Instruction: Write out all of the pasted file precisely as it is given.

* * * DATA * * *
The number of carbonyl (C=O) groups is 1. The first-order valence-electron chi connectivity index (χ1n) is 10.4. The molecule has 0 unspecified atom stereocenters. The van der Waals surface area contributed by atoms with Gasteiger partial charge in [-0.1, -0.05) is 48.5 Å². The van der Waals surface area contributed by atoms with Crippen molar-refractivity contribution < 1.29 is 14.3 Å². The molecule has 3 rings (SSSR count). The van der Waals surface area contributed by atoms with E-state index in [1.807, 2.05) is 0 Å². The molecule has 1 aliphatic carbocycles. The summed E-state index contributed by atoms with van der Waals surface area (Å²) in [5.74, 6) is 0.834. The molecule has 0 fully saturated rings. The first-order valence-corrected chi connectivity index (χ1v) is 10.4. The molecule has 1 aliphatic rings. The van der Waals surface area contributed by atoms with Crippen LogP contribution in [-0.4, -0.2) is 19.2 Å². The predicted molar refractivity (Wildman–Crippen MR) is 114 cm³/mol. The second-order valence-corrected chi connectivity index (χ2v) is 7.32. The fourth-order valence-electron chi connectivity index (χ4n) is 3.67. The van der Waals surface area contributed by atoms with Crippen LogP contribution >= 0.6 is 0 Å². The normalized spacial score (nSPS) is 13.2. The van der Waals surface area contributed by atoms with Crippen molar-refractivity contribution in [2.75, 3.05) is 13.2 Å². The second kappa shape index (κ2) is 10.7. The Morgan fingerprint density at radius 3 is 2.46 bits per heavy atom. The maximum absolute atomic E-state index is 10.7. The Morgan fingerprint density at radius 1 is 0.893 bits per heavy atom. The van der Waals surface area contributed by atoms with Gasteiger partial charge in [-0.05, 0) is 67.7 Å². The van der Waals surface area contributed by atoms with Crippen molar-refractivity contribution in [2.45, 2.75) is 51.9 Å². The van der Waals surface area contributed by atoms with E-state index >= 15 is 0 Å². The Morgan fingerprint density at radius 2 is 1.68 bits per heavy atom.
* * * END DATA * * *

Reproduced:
The number of carbonyl (C=O) groups is 1. The first-order valence-electron chi connectivity index (χ1n) is 10.4. The molecule has 0 unspecified atom stereocenters. The van der Waals surface area contributed by atoms with Gasteiger partial charge in [-0.1, -0.05) is 48.5 Å². The van der Waals surface area contributed by atoms with Crippen molar-refractivity contribution < 1.29 is 14.3 Å². The molecule has 3 rings (SSSR count). The van der Waals surface area contributed by atoms with E-state index in [1.807, 2.05) is 0 Å². The molecule has 1 aliphatic carbocycles. The summed E-state index contributed by atoms with van der Waals surface area (Å²) in [5.74, 6) is 0.834. The molecule has 0 fully saturated rings. The first-order valence-corrected chi connectivity index (χ1v) is 10.4. The molecule has 1 aliphatic rings. The van der Waals surface area contributed by atoms with Crippen LogP contribution in [-0.4, -0.2) is 19.2 Å². The predicted molar refractivity (Wildman–Crippen MR) is 114 cm³/mol. The second-order valence-corrected chi connectivity index (χ2v) is 7.32. The fourth-order valence-electron chi connectivity index (χ4n) is 3.67. The van der Waals surface area contributed by atoms with Crippen LogP contribution >= 0.6 is 0 Å². The normalized spacial score (nSPS) is 13.2. The van der Waals surface area contributed by atoms with Crippen molar-refractivity contribution in [2.75, 3.05) is 13.2 Å². The second kappa shape index (κ2) is 10.7. The Morgan fingerprint density at radius 3 is 2.46 bits per heavy atom. The maximum absolute atomic E-state index is 10.7. The Morgan fingerprint density at radius 1 is 0.893 bits per heavy atom. The van der Waals surface area contributed by atoms with Gasteiger partial charge in [-0.05, 0) is 67.7 Å². The van der Waals surface area contributed by atoms with Crippen molar-refractivity contribution in [2.45, 2.75) is 51.9 Å². The van der Waals surface area contributed by atoms with E-state index >= 15 is 0 Å². The Morgan fingerprint density at radius 2 is 1.68 bits per heavy atom.